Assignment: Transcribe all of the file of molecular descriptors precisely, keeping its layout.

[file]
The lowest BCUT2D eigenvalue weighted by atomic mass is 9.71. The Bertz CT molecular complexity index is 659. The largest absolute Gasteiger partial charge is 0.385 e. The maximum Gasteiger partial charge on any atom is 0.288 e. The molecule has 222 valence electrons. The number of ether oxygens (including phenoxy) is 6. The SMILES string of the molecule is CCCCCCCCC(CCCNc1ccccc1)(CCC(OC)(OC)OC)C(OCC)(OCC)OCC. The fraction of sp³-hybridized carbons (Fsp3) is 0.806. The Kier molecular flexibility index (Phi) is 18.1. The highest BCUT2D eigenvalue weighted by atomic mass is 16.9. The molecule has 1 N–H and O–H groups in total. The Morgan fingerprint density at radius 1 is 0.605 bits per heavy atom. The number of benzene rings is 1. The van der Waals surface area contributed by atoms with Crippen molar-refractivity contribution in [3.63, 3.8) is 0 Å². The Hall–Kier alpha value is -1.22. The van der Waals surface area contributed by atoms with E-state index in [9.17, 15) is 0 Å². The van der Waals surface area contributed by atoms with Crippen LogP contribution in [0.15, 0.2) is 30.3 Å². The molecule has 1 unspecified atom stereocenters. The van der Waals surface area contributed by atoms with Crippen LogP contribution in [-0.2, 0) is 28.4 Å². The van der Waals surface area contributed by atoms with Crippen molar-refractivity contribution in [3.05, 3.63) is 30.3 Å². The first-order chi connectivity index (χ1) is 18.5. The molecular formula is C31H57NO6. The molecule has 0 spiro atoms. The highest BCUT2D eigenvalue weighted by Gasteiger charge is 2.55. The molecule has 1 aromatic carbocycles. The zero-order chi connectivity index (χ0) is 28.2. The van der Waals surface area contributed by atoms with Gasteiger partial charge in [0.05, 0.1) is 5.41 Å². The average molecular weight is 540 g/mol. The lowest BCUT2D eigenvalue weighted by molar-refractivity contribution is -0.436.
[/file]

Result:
The lowest BCUT2D eigenvalue weighted by atomic mass is 9.71. The Bertz CT molecular complexity index is 659. The largest absolute Gasteiger partial charge is 0.385 e. The maximum Gasteiger partial charge on any atom is 0.288 e. The molecule has 222 valence electrons. The number of ether oxygens (including phenoxy) is 6. The SMILES string of the molecule is CCCCCCCCC(CCCNc1ccccc1)(CCC(OC)(OC)OC)C(OCC)(OCC)OCC. The fraction of sp³-hybridized carbons (Fsp3) is 0.806. The Kier molecular flexibility index (Phi) is 18.1. The highest BCUT2D eigenvalue weighted by atomic mass is 16.9. The molecule has 1 N–H and O–H groups in total. The Morgan fingerprint density at radius 1 is 0.605 bits per heavy atom. The number of benzene rings is 1. The van der Waals surface area contributed by atoms with Crippen molar-refractivity contribution in [3.63, 3.8) is 0 Å². The Hall–Kier alpha value is -1.22. The van der Waals surface area contributed by atoms with E-state index in [9.17, 15) is 0 Å². The van der Waals surface area contributed by atoms with Crippen LogP contribution in [0.15, 0.2) is 30.3 Å². The molecule has 1 unspecified atom stereocenters. The van der Waals surface area contributed by atoms with Crippen LogP contribution in [-0.2, 0) is 28.4 Å². The van der Waals surface area contributed by atoms with Crippen molar-refractivity contribution in [3.05, 3.63) is 30.3 Å². The first-order chi connectivity index (χ1) is 18.5. The molecular formula is C31H57NO6. The molecule has 0 spiro atoms. The highest BCUT2D eigenvalue weighted by Gasteiger charge is 2.55. The molecule has 1 aromatic carbocycles. The zero-order chi connectivity index (χ0) is 28.2. The van der Waals surface area contributed by atoms with Gasteiger partial charge in [0.05, 0.1) is 5.41 Å². The average molecular weight is 540 g/mol. The lowest BCUT2D eigenvalue weighted by molar-refractivity contribution is -0.436.